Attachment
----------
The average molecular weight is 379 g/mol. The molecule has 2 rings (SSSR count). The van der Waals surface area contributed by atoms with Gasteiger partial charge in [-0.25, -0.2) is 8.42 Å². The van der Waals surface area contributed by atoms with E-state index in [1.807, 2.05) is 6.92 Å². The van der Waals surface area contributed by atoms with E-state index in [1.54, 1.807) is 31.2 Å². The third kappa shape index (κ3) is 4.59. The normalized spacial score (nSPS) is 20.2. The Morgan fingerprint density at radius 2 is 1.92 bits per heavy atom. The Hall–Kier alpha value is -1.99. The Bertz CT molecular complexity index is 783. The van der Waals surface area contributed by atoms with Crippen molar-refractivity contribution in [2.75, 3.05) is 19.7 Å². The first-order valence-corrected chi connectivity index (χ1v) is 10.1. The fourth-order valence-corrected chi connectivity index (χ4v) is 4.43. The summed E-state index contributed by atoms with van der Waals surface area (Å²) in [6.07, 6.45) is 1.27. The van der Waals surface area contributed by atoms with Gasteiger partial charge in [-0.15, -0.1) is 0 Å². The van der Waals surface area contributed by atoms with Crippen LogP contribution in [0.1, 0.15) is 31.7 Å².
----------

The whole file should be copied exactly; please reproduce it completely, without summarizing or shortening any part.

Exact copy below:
The average molecular weight is 379 g/mol. The molecule has 2 rings (SSSR count). The van der Waals surface area contributed by atoms with Gasteiger partial charge in [-0.25, -0.2) is 8.42 Å². The van der Waals surface area contributed by atoms with E-state index in [1.807, 2.05) is 6.92 Å². The van der Waals surface area contributed by atoms with E-state index in [1.54, 1.807) is 31.2 Å². The third kappa shape index (κ3) is 4.59. The normalized spacial score (nSPS) is 20.2. The Morgan fingerprint density at radius 2 is 1.92 bits per heavy atom. The Hall–Kier alpha value is -1.99. The Bertz CT molecular complexity index is 783. The van der Waals surface area contributed by atoms with Crippen molar-refractivity contribution in [2.75, 3.05) is 19.7 Å². The first-order valence-corrected chi connectivity index (χ1v) is 10.1. The fourth-order valence-corrected chi connectivity index (χ4v) is 4.43. The summed E-state index contributed by atoms with van der Waals surface area (Å²) in [6.07, 6.45) is 1.27. The van der Waals surface area contributed by atoms with Gasteiger partial charge in [-0.15, -0.1) is 0 Å². The van der Waals surface area contributed by atoms with Crippen LogP contribution in [0.1, 0.15) is 31.7 Å².